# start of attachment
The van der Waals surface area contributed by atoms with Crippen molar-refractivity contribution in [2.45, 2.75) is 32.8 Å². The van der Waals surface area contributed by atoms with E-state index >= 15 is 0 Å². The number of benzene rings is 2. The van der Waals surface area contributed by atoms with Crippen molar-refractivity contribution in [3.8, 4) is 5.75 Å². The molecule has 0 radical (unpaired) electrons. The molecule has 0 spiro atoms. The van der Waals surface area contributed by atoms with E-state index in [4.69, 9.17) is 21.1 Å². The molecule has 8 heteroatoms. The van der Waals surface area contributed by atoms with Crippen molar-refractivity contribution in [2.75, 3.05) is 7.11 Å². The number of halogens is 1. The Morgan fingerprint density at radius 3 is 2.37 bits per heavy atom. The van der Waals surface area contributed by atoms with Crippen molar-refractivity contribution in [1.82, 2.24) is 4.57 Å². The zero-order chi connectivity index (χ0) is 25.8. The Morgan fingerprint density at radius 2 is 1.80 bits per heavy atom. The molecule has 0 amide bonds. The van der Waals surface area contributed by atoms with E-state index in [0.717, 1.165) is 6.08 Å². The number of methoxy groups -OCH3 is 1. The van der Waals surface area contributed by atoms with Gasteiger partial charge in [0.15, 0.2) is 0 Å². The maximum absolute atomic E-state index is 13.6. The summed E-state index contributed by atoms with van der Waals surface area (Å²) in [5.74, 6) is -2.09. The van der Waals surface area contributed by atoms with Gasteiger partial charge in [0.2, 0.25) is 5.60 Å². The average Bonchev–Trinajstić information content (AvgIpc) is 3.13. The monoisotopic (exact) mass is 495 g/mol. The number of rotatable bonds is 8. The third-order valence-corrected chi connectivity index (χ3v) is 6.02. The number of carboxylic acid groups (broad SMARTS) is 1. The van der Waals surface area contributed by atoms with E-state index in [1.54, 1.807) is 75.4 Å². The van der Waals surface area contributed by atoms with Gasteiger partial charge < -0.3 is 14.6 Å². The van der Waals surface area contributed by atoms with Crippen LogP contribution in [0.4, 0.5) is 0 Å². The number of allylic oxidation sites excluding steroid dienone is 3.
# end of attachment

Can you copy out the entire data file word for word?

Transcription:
The van der Waals surface area contributed by atoms with Crippen molar-refractivity contribution in [2.45, 2.75) is 32.8 Å². The van der Waals surface area contributed by atoms with E-state index >= 15 is 0 Å². The number of benzene rings is 2. The van der Waals surface area contributed by atoms with Crippen molar-refractivity contribution in [3.8, 4) is 5.75 Å². The molecule has 0 radical (unpaired) electrons. The molecule has 0 spiro atoms. The van der Waals surface area contributed by atoms with E-state index in [4.69, 9.17) is 21.1 Å². The molecule has 8 heteroatoms. The van der Waals surface area contributed by atoms with Crippen molar-refractivity contribution in [2.75, 3.05) is 7.11 Å². The number of halogens is 1. The Morgan fingerprint density at radius 3 is 2.37 bits per heavy atom. The van der Waals surface area contributed by atoms with Crippen molar-refractivity contribution in [1.82, 2.24) is 4.57 Å². The zero-order chi connectivity index (χ0) is 25.8. The Morgan fingerprint density at radius 2 is 1.80 bits per heavy atom. The molecule has 0 amide bonds. The van der Waals surface area contributed by atoms with E-state index in [0.717, 1.165) is 6.08 Å². The number of methoxy groups -OCH3 is 1. The van der Waals surface area contributed by atoms with Gasteiger partial charge in [0.15, 0.2) is 0 Å². The maximum absolute atomic E-state index is 13.6. The summed E-state index contributed by atoms with van der Waals surface area (Å²) in [5.74, 6) is -2.09. The van der Waals surface area contributed by atoms with Gasteiger partial charge in [0.2, 0.25) is 5.60 Å². The average Bonchev–Trinajstić information content (AvgIpc) is 3.13. The monoisotopic (exact) mass is 495 g/mol. The number of rotatable bonds is 8. The third-order valence-corrected chi connectivity index (χ3v) is 6.02. The number of carboxylic acid groups (broad SMARTS) is 1. The van der Waals surface area contributed by atoms with E-state index in [1.54, 1.807) is 75.4 Å². The van der Waals surface area contributed by atoms with Gasteiger partial charge < -0.3 is 14.6 Å². The van der Waals surface area contributed by atoms with Crippen LogP contribution in [0.4, 0.5) is 0 Å². The number of allylic oxidation sites excluding steroid dienone is 3.